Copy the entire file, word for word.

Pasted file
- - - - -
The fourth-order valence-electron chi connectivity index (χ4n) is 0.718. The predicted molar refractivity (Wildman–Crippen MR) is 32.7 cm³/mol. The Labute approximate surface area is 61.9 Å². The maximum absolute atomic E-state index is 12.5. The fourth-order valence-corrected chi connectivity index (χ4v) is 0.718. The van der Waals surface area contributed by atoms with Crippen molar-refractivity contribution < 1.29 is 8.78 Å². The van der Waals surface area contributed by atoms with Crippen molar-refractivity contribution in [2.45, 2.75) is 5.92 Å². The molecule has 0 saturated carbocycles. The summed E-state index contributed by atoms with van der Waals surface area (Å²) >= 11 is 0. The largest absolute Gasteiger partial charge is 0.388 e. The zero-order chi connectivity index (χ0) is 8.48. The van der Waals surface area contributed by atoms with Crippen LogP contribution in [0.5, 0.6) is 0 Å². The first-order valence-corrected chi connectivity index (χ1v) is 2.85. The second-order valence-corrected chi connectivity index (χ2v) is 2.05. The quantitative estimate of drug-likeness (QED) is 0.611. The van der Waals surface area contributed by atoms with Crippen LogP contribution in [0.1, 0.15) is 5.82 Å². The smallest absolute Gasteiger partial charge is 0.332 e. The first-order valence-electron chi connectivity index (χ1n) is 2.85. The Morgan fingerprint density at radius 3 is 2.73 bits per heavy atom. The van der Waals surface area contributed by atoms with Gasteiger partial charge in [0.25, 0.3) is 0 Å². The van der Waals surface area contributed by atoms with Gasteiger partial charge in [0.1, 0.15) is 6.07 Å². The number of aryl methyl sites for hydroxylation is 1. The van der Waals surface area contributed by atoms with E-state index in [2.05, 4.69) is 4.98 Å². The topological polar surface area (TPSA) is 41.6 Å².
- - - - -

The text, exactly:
The fourth-order valence-electron chi connectivity index (χ4n) is 0.718. The predicted molar refractivity (Wildman–Crippen MR) is 32.7 cm³/mol. The Labute approximate surface area is 61.9 Å². The maximum absolute atomic E-state index is 12.5. The fourth-order valence-corrected chi connectivity index (χ4v) is 0.718. The van der Waals surface area contributed by atoms with Crippen molar-refractivity contribution < 1.29 is 8.78 Å². The van der Waals surface area contributed by atoms with Crippen molar-refractivity contribution in [2.45, 2.75) is 5.92 Å². The molecule has 0 saturated carbocycles. The summed E-state index contributed by atoms with van der Waals surface area (Å²) >= 11 is 0. The largest absolute Gasteiger partial charge is 0.388 e. The zero-order chi connectivity index (χ0) is 8.48. The van der Waals surface area contributed by atoms with Crippen LogP contribution in [0.5, 0.6) is 0 Å². The first-order valence-corrected chi connectivity index (χ1v) is 2.85. The second-order valence-corrected chi connectivity index (χ2v) is 2.05. The quantitative estimate of drug-likeness (QED) is 0.611. The van der Waals surface area contributed by atoms with Crippen LogP contribution in [0.1, 0.15) is 5.82 Å². The smallest absolute Gasteiger partial charge is 0.332 e. The first-order valence-electron chi connectivity index (χ1n) is 2.85. The Morgan fingerprint density at radius 3 is 2.73 bits per heavy atom. The van der Waals surface area contributed by atoms with Gasteiger partial charge in [0.25, 0.3) is 0 Å². The van der Waals surface area contributed by atoms with Gasteiger partial charge in [0.1, 0.15) is 6.07 Å². The number of aryl methyl sites for hydroxylation is 1. The van der Waals surface area contributed by atoms with E-state index in [2.05, 4.69) is 4.98 Å². The topological polar surface area (TPSA) is 41.6 Å².